Methane Pollution from Fracking May be Underestimated

Hydraulic fracturing (fracking) for natural gas may be responsible more methane gas air pollution than originally thought.

According to a Christian Science Monitor report on a new study from the National Oceanic and Atmospheric Administration, a fracking well near Boulder, Colo., is allowing at least 4 percent of its “gross annual production” to escape into the air. The contents of this escaping gas are mostly methane gas. Previous estimates suggested less than 2 percent (1.6) of a well’s gas output was released into the air.

Residents living closest to active fracking wells already have plenty of reason to fear the threat of methane gas contamination, but through groundwater contamination. The study released this week indicates there is fresh reason to worry and should give anti-fracking activists more ammunition for their argument the gas exploration process is dangerous.

Scads of previous reports have noted the likelihood of a property owner experiencing methane gas contamination of their water wells if it’s located within about a mile of an active well. Contamination for some property owners has reached the point where water is unusable and some have can light their tap water on fire.

NOAA said it must conduct testing at other fracking wells outside the Boulder location to determine if this is an isolated incident of escaping gas or if this is standard at all or most wells. The study believes average gas escape rates at fracking wells could range from 2.3 percent to 7.7 percent, according to the CSMonitor.com report.

Fracking has been conducted in Colorado for years, long before a boom in the industry led to a spate of wells to be opened in the Mid Atlantic region. Recent Environmental Protection Agency testing on fracking wells near another Colorado town was the first federal test to link fracking drilling to water contamination.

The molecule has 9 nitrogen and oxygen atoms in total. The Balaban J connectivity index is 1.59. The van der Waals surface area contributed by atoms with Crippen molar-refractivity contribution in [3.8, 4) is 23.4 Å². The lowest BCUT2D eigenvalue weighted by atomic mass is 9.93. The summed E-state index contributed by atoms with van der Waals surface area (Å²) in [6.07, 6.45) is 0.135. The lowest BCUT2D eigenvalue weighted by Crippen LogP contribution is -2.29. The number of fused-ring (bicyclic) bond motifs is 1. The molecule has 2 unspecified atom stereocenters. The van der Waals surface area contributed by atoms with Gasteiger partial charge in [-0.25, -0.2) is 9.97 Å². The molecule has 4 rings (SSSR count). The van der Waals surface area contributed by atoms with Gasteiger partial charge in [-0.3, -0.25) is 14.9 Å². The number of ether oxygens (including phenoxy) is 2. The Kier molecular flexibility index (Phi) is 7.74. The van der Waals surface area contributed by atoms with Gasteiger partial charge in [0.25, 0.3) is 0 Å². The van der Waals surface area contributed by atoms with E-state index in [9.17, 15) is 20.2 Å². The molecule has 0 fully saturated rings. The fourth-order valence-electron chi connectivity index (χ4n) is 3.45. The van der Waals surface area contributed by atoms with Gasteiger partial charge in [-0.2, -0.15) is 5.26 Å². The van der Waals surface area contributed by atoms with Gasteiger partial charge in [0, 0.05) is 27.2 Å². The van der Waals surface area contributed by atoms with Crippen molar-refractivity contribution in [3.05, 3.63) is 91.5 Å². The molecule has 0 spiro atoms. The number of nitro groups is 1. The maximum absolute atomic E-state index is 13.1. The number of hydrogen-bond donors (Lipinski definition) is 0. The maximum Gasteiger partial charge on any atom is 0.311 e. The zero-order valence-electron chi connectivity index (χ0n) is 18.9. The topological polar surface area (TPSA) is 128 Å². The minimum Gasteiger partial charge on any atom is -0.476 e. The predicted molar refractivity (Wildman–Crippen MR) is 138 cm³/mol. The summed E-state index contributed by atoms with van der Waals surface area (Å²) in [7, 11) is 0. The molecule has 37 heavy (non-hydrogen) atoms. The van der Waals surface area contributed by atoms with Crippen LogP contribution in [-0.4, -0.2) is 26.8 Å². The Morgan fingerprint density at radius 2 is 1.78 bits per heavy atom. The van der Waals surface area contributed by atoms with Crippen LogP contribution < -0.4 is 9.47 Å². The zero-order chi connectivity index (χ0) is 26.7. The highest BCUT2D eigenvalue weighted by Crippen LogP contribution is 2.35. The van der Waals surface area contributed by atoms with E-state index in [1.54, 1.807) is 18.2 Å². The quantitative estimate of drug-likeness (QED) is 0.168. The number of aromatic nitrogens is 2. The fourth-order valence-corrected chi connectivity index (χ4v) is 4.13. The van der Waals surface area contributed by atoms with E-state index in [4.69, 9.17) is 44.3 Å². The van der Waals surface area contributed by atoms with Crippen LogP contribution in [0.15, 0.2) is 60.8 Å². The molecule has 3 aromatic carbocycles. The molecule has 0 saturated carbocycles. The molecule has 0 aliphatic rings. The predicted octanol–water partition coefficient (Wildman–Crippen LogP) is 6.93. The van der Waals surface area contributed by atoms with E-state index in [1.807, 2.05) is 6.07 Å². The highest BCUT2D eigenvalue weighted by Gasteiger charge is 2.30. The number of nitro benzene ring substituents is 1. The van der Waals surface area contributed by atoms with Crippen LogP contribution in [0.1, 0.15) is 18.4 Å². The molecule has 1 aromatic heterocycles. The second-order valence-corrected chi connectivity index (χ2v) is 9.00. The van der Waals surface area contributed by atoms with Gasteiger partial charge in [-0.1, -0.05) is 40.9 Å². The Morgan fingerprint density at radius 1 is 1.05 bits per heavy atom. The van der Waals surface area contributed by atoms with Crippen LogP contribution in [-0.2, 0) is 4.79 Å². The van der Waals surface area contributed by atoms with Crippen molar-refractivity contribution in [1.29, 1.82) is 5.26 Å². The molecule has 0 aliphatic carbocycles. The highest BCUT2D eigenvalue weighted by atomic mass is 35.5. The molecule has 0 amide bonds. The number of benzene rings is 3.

The report notes that methane gas contamination is far more dangerous than other types of air pollution and reducing methane output overall, especially at fracking wells, could reduce the impact greenhouse gases have on global climate change. Excessive methane gas contamination will result in smog and other harmful effects.

For the study, researchers at NOAA and University of Colorado-Boulder conducted field tests near active fracking field in Colorado. They collected air samples at a tower near Denver and via a specially-outfitted car which toured areas closest to the wells monitored in the study. The contents of the air collected by the tower were methane-rich and researchers were able to identify the air as a byproduct of the nearby fracking drilling. More conventional means of drilling do not result in such a massive and widespread release of methane gas and other Volatile Organic Compounds.

The Environmental Protection Agency (EPA) continues to work on drafting fracking regulations as the natural gas industry looks to take advantage of previously untapped resources and have made every attempt to do so in the absence of much federal, state or local rules. The EPA has delayed the release of those regulations numerous times, but this report from Christian Science Monitor indicates the agency is expected to release guidelines on capturing escaping gas at fracking wells by April.

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